It’s September now, and necessary to keep the house closed up at night because the temperatures are dropping to near freezing. We are not yet using the furnace because the house holds enough heat from the daytime and from cooking to be warm overnight. We started having that nasty musty smell and the soot smell return overnight and the windows were wet each morning with condensation.
Last fall, we had a furnace guy come in to add ducts so some heat went into the basement. He pointed out we had no fresh air intake and he said it would make the air stale and cause our windows to fog up. He offered to add one for us for $850. We were about to head south for the winter so we said we’d get back to him in the spring. We left a bunch of messages and he never called back. His company had a big contract installing new houses on a nearby reserve and he was too busy with that to accommodate us. (This is common in a rural setting.)
In the meantime, I was busy researching fresh air intakes. Most of the pages about fresh air intakes are about selling you a particular type but I did learn how they function. The majority of them work by having little electric fans that kick in when the furnace goes on. They have a filter inside and flaps and such, many that need maintenance. Because our house is so very small, we needed something that would work when I ran the kitchen fan or the bathroom fan even if the furnace did not come on. Running the bathroom fan is enough to create that negative air pressure. There are barometric additions to the fancier fresh air intake that keep the air pressure even no matter what. They were more expensive, much more. We also use electric heat and we don’t have a central air conditioner so a lot of stuff about code just does not even apply. While we don’t have a wood stove hooked up due to insurance issues, we do want to be able to hook it up again and use it if we were to have one of those infamous multiday blizzards with a prolonged power outage that are a once every ten year event out here in the boonies. We will really need a passive system if such a blizzard happens.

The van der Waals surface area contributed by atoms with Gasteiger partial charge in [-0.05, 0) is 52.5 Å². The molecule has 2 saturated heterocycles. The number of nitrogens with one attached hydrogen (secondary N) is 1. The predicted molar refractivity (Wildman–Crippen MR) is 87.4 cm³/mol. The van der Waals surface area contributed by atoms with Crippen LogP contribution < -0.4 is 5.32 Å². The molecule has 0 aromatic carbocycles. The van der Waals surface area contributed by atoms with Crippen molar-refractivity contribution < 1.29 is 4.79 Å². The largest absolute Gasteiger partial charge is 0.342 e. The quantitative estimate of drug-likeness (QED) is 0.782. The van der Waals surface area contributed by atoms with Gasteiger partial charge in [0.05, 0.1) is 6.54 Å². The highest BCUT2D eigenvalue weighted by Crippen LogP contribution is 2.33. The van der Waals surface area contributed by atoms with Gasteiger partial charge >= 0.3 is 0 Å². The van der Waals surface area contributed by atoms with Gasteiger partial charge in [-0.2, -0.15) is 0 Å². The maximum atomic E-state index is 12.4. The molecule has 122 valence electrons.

During my search, I found a relatively cheap made in Canada solution. It was ingeniously simple in design and struck me right away as so very sensible. The company is called Plusaire. It’s not the right system for all houses. It does not have a heat recovery capacity. Therefore, it does slightly increase heating costs. Because of that, in our insane drive to decarbonize the planet, that means it does not meet “code” in Ontario. I calculated how much time it would require to pay off the incredibly expensive 100% heat recovery units out there versus the increased heating cost this little lovely would likely cost me. I should live so long! The Plusaire unit needs no maintenance, filters, has almost no moving parts and there’s nothing to break down. We heat with “green” hydro electric power and I don’t believe in this whole decarbonization nonsense in any case. I decided screw the Ontario code. I don’t live in Ontario and this unit suits our needs and our lifestyle in our 480 square foot (not up to code but grandfathered in) house perfectly. I ordered it. Your mileage may vary.